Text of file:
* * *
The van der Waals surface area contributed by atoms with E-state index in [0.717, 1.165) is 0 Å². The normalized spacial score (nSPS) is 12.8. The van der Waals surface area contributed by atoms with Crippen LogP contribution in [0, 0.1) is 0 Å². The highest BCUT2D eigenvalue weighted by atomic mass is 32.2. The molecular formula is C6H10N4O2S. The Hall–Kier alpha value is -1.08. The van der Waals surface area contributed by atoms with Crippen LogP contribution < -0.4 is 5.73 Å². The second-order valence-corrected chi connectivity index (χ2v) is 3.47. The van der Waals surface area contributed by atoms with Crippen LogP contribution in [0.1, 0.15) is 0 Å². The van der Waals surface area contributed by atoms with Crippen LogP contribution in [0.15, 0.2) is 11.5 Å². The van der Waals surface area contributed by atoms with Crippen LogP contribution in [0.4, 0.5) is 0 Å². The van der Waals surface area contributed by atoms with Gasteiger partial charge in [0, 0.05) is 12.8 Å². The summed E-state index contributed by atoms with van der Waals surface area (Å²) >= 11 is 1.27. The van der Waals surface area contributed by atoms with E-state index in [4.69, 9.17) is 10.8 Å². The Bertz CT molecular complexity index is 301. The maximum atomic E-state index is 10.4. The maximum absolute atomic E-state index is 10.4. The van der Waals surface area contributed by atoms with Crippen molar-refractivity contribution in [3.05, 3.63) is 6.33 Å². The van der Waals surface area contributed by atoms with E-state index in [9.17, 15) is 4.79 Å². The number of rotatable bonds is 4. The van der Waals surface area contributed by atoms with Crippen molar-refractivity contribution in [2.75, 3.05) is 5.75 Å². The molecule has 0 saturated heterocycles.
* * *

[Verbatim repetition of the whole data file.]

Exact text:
The van der Waals surface area contributed by atoms with E-state index in [0.717, 1.165) is 0 Å². The normalized spacial score (nSPS) is 12.8. The van der Waals surface area contributed by atoms with Crippen LogP contribution in [0, 0.1) is 0 Å². The highest BCUT2D eigenvalue weighted by atomic mass is 32.2. The molecular formula is C6H10N4O2S. The Hall–Kier alpha value is -1.08. The van der Waals surface area contributed by atoms with Crippen LogP contribution < -0.4 is 5.73 Å². The second-order valence-corrected chi connectivity index (χ2v) is 3.47. The van der Waals surface area contributed by atoms with Crippen LogP contribution in [0.1, 0.15) is 0 Å². The van der Waals surface area contributed by atoms with Crippen LogP contribution in [0.15, 0.2) is 11.5 Å². The van der Waals surface area contributed by atoms with Crippen LogP contribution in [0.4, 0.5) is 0 Å². The van der Waals surface area contributed by atoms with Gasteiger partial charge in [0, 0.05) is 12.8 Å². The summed E-state index contributed by atoms with van der Waals surface area (Å²) >= 11 is 1.27. The van der Waals surface area contributed by atoms with E-state index in [4.69, 9.17) is 10.8 Å². The Bertz CT molecular complexity index is 301. The maximum atomic E-state index is 10.4. The maximum absolute atomic E-state index is 10.4. The van der Waals surface area contributed by atoms with Crippen molar-refractivity contribution in [3.05, 3.63) is 6.33 Å². The van der Waals surface area contributed by atoms with E-state index in [9.17, 15) is 4.79 Å². The number of rotatable bonds is 4. The van der Waals surface area contributed by atoms with Crippen molar-refractivity contribution in [2.75, 3.05) is 5.75 Å². The molecule has 0 saturated heterocycles.